It’s done. It’s all done. There I am, waiting at the school gate for the last time in his first year, next to women I have come to love. And here he comes in a queue of friends, crumpled book bag slung over his shoulder, shirt filthy and untucked, skinny legs tanned in the shorts he insisted on wearing every day in summer term.
We have had anxieties aplenty since September – weeks where he cried every morning at the school gate and raged every evening at home, where I worried about him getting dressed for PE and whether he had anyone to play with. Mostly he has grown. Always a fact-hoarder, he came home every day fizzing with them – ‘Mummy, did you know that cabbages have heads?’ ‘Mummy, did you know that a butterfly would drink your blood because there’s so much sugar in it?’ He is ploughing through reading books and counting to one hundred. He has done Sports Day, costume days, assemblies, school trips on coaches, and has sung his little heart out as a pirate in an end-of-term play.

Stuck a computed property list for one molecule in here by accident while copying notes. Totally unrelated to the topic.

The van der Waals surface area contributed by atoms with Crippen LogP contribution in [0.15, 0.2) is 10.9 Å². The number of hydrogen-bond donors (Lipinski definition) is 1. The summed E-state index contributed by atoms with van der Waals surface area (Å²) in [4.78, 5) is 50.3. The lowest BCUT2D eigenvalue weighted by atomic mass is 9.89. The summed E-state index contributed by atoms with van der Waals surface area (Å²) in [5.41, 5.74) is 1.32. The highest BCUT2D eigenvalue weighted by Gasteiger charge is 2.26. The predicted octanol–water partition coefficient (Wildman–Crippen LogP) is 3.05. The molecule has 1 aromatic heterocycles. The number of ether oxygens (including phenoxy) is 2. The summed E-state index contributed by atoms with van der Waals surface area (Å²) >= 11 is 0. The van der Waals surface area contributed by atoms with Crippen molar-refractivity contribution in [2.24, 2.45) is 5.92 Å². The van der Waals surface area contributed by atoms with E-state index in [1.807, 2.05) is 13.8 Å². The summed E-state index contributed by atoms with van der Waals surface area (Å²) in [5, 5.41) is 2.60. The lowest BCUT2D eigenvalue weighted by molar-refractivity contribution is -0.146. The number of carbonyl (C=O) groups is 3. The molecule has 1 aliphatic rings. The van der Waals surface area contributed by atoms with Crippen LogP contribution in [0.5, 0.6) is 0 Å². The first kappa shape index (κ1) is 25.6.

On the way home from the performance, he asked me – wonder in his voice – whether I knew that he was quite good at singing, actually? His teachers have done that for him, this boy who daren’t draw attention to himself in a crowd: they’ve told him he can raise his voice.
I wonder if every year will be like this, whether I will be as grateful and as awed by his teachers as I have been so far, whether he will continue to make leaps that are beyond anything I have envisioned for him. His first year at school hasn’t been about me at all, but I’ve got something from it all the same: the understanding that he is far more capable than my fears have allowed me to believe; the dawning realisation, breathtaking and lovely, that he has higher, and further, and further still to go.